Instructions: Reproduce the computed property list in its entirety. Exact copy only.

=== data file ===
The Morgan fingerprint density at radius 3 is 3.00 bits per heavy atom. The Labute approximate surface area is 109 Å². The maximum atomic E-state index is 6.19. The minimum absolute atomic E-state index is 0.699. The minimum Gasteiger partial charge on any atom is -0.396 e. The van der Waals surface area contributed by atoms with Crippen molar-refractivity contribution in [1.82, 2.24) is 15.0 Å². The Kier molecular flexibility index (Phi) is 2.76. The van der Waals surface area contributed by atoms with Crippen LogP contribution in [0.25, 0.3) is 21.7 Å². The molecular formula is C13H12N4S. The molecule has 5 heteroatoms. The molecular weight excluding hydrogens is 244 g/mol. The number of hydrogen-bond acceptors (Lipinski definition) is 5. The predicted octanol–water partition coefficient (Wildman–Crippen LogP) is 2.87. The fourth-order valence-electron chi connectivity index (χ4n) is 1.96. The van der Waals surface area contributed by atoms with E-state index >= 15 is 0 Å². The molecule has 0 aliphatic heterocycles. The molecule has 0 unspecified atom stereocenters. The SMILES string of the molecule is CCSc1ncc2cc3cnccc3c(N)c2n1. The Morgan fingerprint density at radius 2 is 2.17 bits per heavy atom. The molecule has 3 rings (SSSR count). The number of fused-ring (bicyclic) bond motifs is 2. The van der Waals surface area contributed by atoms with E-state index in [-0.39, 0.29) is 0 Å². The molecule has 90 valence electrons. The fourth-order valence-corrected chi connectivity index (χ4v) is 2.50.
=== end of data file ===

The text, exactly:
The Morgan fingerprint density at radius 3 is 3.00 bits per heavy atom. The Labute approximate surface area is 109 Å². The maximum atomic E-state index is 6.19. The minimum absolute atomic E-state index is 0.699. The minimum Gasteiger partial charge on any atom is -0.396 e. The van der Waals surface area contributed by atoms with Crippen molar-refractivity contribution in [1.82, 2.24) is 15.0 Å². The Kier molecular flexibility index (Phi) is 2.76. The van der Waals surface area contributed by atoms with Crippen LogP contribution in [0.25, 0.3) is 21.7 Å². The molecular formula is C13H12N4S. The molecule has 5 heteroatoms. The molecular weight excluding hydrogens is 244 g/mol. The number of hydrogen-bond acceptors (Lipinski definition) is 5. The predicted octanol–water partition coefficient (Wildman–Crippen LogP) is 2.87. The fourth-order valence-electron chi connectivity index (χ4n) is 1.96. The van der Waals surface area contributed by atoms with E-state index >= 15 is 0 Å². The molecule has 0 aliphatic heterocycles. The molecule has 0 unspecified atom stereocenters. The SMILES string of the molecule is CCSc1ncc2cc3cnccc3c(N)c2n1. The Morgan fingerprint density at radius 2 is 2.17 bits per heavy atom. The molecule has 3 rings (SSSR count). The number of fused-ring (bicyclic) bond motifs is 2. The van der Waals surface area contributed by atoms with E-state index in [-0.39, 0.29) is 0 Å². The molecule has 90 valence electrons. The fourth-order valence-corrected chi connectivity index (χ4v) is 2.50.